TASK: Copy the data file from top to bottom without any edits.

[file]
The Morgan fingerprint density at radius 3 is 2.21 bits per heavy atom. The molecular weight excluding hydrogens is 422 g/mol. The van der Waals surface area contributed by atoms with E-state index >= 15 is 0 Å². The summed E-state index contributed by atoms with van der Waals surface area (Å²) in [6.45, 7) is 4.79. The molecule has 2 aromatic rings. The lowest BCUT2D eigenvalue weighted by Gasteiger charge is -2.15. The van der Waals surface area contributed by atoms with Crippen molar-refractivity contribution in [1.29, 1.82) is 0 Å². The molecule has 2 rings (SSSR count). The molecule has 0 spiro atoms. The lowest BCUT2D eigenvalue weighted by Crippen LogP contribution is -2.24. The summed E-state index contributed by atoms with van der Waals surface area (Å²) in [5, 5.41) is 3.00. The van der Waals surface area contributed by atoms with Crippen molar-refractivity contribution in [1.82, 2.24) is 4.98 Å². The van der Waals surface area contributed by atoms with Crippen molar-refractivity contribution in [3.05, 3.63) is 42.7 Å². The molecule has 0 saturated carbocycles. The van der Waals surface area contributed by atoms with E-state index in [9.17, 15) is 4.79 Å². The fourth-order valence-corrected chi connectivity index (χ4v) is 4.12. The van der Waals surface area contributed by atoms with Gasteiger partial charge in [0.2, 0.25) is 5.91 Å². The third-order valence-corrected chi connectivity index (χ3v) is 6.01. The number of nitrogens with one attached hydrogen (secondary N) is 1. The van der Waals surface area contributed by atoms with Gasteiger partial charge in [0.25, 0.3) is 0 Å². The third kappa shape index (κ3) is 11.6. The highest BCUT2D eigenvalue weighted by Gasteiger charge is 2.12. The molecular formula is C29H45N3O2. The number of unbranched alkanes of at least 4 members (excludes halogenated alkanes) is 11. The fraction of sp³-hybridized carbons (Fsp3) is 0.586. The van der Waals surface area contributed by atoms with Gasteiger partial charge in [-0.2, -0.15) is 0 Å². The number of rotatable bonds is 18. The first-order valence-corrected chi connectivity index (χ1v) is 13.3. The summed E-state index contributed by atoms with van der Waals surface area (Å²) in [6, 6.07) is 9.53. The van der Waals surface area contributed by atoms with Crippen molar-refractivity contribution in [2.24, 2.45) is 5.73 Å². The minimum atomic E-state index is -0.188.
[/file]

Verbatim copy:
The Morgan fingerprint density at radius 3 is 2.21 bits per heavy atom. The molecular weight excluding hydrogens is 422 g/mol. The van der Waals surface area contributed by atoms with E-state index >= 15 is 0 Å². The summed E-state index contributed by atoms with van der Waals surface area (Å²) in [6.45, 7) is 4.79. The molecule has 2 aromatic rings. The lowest BCUT2D eigenvalue weighted by Gasteiger charge is -2.15. The van der Waals surface area contributed by atoms with Crippen molar-refractivity contribution in [1.29, 1.82) is 0 Å². The molecule has 2 rings (SSSR count). The molecule has 0 spiro atoms. The lowest BCUT2D eigenvalue weighted by Crippen LogP contribution is -2.24. The summed E-state index contributed by atoms with van der Waals surface area (Å²) in [5, 5.41) is 3.00. The van der Waals surface area contributed by atoms with Crippen molar-refractivity contribution in [1.82, 2.24) is 4.98 Å². The van der Waals surface area contributed by atoms with Crippen molar-refractivity contribution in [3.05, 3.63) is 42.7 Å². The molecule has 0 saturated carbocycles. The van der Waals surface area contributed by atoms with E-state index in [9.17, 15) is 4.79 Å². The fourth-order valence-corrected chi connectivity index (χ4v) is 4.12. The van der Waals surface area contributed by atoms with Gasteiger partial charge in [0.2, 0.25) is 5.91 Å². The third-order valence-corrected chi connectivity index (χ3v) is 6.01. The number of nitrogens with one attached hydrogen (secondary N) is 1. The van der Waals surface area contributed by atoms with Gasteiger partial charge in [0.25, 0.3) is 0 Å². The third kappa shape index (κ3) is 11.6. The highest BCUT2D eigenvalue weighted by Gasteiger charge is 2.12. The molecular formula is C29H45N3O2. The number of unbranched alkanes of at least 4 members (excludes halogenated alkanes) is 11. The fraction of sp³-hybridized carbons (Fsp3) is 0.586. The van der Waals surface area contributed by atoms with Gasteiger partial charge in [-0.2, -0.15) is 0 Å². The number of rotatable bonds is 18. The first-order valence-corrected chi connectivity index (χ1v) is 13.3. The summed E-state index contributed by atoms with van der Waals surface area (Å²) in [6, 6.07) is 9.53. The van der Waals surface area contributed by atoms with Crippen molar-refractivity contribution in [2.24, 2.45) is 5.73 Å². The minimum atomic E-state index is -0.188.